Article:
WASHINGTON — While there were plenty of major global issues on the agenda for President Joe Biden’s summit with Chinese President Xi Jinping on Wednesday, the suggestion of new pandas to the United States was not on the list and did not come up during those talks, according to a senior administration official.
So when Xi announced at a dinner with business leaders later in the evening that China was “ready to continue our cooperation with the United States on panda conservation,” it came as a surprise to the White House.
Xi indicated that China would “do our best to meet the wishes of the Californians so as to deepen the friendly ties” between our two nations, and he even referred to the San Diego Zoo as a potential home for future pandas.
The U.S. viewed the comments as a “goodwill gesture,” the senior administration official said, after Biden and Xi had spent more than four hours together in their first face-to-face meeting in a year. The official said the panda news was not planned or choreographed beforehand with the White House.
Xi referred to the pandas as “envoys of friendship between the Chinese and American peoples,” but he did not share additional details on when or how the next steps would take place.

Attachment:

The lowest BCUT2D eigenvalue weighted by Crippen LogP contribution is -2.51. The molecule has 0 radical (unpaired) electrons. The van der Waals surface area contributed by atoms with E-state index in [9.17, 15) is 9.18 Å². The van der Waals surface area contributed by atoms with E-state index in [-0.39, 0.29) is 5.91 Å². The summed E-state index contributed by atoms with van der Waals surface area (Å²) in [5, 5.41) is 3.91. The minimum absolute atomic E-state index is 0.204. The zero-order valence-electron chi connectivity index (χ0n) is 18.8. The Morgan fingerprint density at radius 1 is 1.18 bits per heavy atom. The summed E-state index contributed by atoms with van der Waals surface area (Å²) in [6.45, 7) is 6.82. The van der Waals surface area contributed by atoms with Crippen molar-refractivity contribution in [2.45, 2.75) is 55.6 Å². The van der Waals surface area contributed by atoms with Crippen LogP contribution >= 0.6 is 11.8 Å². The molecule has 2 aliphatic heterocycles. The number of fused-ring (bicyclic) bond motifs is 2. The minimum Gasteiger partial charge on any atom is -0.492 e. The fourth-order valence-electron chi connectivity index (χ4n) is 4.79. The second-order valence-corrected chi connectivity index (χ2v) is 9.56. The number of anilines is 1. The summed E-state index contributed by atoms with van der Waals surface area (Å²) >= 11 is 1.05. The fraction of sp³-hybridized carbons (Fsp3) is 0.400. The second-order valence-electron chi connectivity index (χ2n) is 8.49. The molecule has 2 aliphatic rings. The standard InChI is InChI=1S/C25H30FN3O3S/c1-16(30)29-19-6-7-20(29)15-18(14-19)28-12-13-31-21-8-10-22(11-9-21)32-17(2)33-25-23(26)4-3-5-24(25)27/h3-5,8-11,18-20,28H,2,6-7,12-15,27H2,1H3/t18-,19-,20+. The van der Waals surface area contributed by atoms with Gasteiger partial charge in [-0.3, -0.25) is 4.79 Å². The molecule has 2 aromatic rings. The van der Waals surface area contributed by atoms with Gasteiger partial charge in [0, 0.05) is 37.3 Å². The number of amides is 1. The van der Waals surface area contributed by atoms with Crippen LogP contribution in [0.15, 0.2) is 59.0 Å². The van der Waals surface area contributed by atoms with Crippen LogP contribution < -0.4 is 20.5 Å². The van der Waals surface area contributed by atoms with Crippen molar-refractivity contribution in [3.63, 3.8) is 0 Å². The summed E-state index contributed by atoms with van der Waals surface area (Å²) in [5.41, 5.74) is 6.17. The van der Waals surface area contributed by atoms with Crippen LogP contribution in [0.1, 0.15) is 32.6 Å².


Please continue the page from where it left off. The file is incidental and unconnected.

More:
Three giant pandas left the Smithsonian National Zoo in Washington, D.C., last week, traveling from Dulles International Airport via FedEx plane to Chengdu, China, on a roughly 19-hour journey.
“I was told that many American people, especially children, were really reluctant to say goodbye to the pandas, and went to the zoo to see them off,” Xi said Wednesday.
There are still some pandas in the U.S. at the Atlanta Zoo, but they are set to depart next year if that deal is not extended. The panda agreements are made between the Chinese government and American zoos, without the direct involvement of the U.S. government.
The San Diego Zoo, for its part, told NBC News that it did not have any kind of heads up that Xi would refer to them in his remarks.
“We are excited to hear of President Xi’s commitment in continuing the giant panda conservation efforts between our two countries, and his attention to the wish of Californians and the San Diego Zoo to see the return of giant pandas,” said Paul A. Baribault, the president and chief executive of the San Diego Zoo Wildlife Alliance.
“Conservation starts with people, and our team is committed to working with our partners to welcome the next generation of giant pandas to our zoo, continuing our joint efforts in wildlife conservation, and inspiring millions worldwide to protect the planet we all share,” he said.
Two pandas left San Diego and returned to China in 2019 after many years there.